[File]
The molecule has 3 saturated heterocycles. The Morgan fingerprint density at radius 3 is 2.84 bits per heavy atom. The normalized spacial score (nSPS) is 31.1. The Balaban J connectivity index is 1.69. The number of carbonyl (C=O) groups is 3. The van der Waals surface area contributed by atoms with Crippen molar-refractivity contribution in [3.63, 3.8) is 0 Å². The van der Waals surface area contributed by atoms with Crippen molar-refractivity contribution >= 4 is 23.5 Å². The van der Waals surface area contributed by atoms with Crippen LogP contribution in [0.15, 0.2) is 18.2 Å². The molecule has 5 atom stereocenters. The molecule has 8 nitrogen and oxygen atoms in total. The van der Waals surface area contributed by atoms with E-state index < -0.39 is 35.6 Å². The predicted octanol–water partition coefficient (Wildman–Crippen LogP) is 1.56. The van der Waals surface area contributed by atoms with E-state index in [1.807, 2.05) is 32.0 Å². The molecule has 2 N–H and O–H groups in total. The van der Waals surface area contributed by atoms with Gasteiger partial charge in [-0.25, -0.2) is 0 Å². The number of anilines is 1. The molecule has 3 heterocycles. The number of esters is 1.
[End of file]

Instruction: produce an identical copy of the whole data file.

The molecule has 3 saturated heterocycles. The Morgan fingerprint density at radius 3 is 2.84 bits per heavy atom. The normalized spacial score (nSPS) is 31.1. The Balaban J connectivity index is 1.69. The number of carbonyl (C=O) groups is 3. The van der Waals surface area contributed by atoms with Crippen molar-refractivity contribution in [3.63, 3.8) is 0 Å². The van der Waals surface area contributed by atoms with Crippen molar-refractivity contribution >= 4 is 23.5 Å². The van der Waals surface area contributed by atoms with Crippen LogP contribution in [0.15, 0.2) is 18.2 Å². The molecule has 5 atom stereocenters. The molecule has 8 nitrogen and oxygen atoms in total. The van der Waals surface area contributed by atoms with E-state index < -0.39 is 35.6 Å². The predicted octanol–water partition coefficient (Wildman–Crippen LogP) is 1.56. The van der Waals surface area contributed by atoms with E-state index in [1.807, 2.05) is 32.0 Å². The molecule has 2 N–H and O–H groups in total. The van der Waals surface area contributed by atoms with Gasteiger partial charge in [-0.25, -0.2) is 0 Å². The number of anilines is 1. The molecule has 3 heterocycles. The number of esters is 1.